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Excerpt from the Hussman Funds' Weekly Market Comment (12/15/08):

I continue to view the market as undervalued, but clearly 20% less so than a few weeks ago. Of course, a 20% difference is material. While our investment stance remains modestly constructive on the basis of valuation, we have somewhat less exposure to market fluctuations than we had a couple of weeks ago when prices were extraordinarily compressed. What bothers me about the recent rebound is the tepid volume and general lack of leadership. We certainly don't observe market action from any industry group that reveals investor expectations for an economic recovery. The advance we've seen is better characterized as a short squeeze, and a period where investors have “stepped back” from extreme panic, rather than something that reflects investors “looking across the valley to the eventual recovery.”

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My guess, and it's only a guess, is that the general tenor of the market may remain tepidly positive for a few more weeks, but that we will ultimately observe another frightening leg down in the first part of next year – possibly to re-test the November lows, possibly to new lows, depending on the evolution of economic conditions. The problem isn't that stocks are expensive – they're not. The problem is that the U.S. economy will probably not see the beginnings of a recovery until the second half of 2009, and while we've seen a good deal of fear, the stock market tends to go through a great deal of sideways action after panics like we've observed. It's likely that stocks will trade in a very wide 25-35% range for months. We have to be particularly observant as stocks approach the higher end of that range.

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A number of investors have asked about the potential for bankruptcies to disrupt the long-term assumptions that we make about earnings and cash flows, especially for the S&P 500. The most important observation is again that the past 10-15 years were an anomaly from the perspective of profit margins and return on equity. We will almost certainly see some departure from those extremes, but the “normalized” figures we use have been well below those figures for quite some time. What's really happening now is that the actual figures are reverting to their norms.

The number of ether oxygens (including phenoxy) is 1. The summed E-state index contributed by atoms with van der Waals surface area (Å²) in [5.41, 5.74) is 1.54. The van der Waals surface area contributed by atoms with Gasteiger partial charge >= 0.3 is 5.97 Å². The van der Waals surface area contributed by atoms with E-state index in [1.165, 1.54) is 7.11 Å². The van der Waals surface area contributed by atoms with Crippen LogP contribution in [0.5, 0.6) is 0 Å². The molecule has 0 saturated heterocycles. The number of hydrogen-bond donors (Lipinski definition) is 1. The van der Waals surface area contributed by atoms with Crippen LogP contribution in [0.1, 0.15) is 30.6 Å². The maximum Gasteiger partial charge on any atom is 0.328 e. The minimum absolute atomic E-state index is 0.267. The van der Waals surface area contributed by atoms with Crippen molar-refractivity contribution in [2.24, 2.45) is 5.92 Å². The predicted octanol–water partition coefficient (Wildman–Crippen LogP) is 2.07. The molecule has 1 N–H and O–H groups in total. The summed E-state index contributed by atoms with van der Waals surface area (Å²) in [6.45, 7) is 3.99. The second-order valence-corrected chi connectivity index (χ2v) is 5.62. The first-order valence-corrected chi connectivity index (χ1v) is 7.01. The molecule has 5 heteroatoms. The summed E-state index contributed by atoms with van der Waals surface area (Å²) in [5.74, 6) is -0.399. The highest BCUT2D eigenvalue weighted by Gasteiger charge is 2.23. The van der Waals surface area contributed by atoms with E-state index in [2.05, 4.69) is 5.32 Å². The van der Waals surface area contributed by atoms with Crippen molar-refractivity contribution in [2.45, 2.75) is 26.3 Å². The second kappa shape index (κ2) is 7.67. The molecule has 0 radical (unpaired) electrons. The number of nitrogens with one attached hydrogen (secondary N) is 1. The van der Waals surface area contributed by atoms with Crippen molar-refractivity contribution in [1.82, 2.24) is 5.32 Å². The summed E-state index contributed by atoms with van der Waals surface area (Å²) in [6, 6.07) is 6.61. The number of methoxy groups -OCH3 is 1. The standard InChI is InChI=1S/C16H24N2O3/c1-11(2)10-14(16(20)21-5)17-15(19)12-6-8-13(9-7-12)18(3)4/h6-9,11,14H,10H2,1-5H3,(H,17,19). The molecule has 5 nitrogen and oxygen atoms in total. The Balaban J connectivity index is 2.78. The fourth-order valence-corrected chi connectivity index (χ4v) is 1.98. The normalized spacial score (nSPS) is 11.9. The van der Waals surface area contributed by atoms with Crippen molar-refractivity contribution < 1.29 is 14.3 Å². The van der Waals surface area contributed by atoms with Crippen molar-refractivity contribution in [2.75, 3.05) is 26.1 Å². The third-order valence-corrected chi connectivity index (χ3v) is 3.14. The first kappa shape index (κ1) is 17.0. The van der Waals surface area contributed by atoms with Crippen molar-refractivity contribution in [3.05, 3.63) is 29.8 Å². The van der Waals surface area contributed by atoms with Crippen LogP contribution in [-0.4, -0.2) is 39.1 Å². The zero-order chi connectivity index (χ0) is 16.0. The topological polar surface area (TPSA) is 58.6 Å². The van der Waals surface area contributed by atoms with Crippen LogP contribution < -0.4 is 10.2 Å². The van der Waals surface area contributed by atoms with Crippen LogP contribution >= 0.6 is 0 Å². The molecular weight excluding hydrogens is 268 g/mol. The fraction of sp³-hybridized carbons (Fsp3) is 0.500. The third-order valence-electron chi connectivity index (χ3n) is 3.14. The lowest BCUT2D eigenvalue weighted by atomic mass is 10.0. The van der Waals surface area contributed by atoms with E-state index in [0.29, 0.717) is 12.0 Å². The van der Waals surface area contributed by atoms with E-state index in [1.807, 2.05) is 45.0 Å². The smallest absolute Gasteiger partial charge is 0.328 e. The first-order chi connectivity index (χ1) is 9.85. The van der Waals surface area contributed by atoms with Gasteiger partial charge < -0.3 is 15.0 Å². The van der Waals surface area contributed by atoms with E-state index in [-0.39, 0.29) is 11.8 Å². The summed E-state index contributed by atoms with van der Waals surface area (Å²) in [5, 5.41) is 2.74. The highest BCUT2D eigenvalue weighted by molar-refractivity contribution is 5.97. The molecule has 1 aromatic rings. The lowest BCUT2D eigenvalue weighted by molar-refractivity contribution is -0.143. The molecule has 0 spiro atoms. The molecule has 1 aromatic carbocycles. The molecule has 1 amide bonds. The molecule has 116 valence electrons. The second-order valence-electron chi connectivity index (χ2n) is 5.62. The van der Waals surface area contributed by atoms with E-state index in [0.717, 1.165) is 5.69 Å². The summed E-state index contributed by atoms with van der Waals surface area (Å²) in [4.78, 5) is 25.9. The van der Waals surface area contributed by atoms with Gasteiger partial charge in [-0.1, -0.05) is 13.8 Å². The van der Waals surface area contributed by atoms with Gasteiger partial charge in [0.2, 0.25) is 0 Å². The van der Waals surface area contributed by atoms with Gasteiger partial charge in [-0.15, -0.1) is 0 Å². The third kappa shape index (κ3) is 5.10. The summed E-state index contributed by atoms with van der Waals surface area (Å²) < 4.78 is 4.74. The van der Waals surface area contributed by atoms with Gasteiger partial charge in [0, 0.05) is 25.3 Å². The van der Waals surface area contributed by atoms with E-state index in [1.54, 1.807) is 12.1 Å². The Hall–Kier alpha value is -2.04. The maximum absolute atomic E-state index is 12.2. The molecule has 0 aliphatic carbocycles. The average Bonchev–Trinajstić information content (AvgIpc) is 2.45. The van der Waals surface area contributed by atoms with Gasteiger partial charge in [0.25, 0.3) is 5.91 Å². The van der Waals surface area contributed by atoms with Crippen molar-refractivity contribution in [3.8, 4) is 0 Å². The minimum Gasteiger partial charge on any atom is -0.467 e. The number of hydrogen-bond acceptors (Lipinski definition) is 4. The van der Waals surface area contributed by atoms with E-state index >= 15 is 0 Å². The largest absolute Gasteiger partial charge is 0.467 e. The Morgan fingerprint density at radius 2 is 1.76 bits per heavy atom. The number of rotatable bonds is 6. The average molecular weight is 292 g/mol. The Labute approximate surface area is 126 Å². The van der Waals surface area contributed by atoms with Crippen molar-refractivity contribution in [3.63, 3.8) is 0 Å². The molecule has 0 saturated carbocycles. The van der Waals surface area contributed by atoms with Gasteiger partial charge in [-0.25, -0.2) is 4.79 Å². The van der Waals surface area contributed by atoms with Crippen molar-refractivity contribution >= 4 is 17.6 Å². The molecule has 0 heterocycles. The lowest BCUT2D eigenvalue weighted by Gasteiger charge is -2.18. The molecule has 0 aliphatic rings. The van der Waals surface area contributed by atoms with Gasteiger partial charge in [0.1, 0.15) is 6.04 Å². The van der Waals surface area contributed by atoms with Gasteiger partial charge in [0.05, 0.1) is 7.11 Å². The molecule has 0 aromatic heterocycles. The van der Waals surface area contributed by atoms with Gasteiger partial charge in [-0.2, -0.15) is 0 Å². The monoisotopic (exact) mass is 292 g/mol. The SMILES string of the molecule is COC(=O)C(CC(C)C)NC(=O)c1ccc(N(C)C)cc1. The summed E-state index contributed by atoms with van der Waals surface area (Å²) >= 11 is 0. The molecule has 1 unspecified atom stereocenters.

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Presently, the price/peak-earnings multiple on the S&P 500 is just over 10, but that is based on peak earnings of about $86 for the Index. If we estimate a conservative level of normalized earnings for the S&P 500 in the range of $65-70, the current level for the S&P 500 would put it at a price-to-normalized earnings multiple of 12.5 to 13.5, which is in the undervalued range, but certainly not near a historical low. A multiple of about 9 times normalized earnings would easily form the base for a powerful multi-year advance in the market, and strong long-term returns. Unfortunately, that multiple would put the S&P 500 at about the 600 level. As I've noted before, I don't expect that we'll observe the 600 level in the current downturn, but we also can't rule it out, and we are very mindful of the potential to “overshoot” to the downside, which has historically occurred even in undervalued markets.

Source: John Hussman: Multiples Come Back to Earth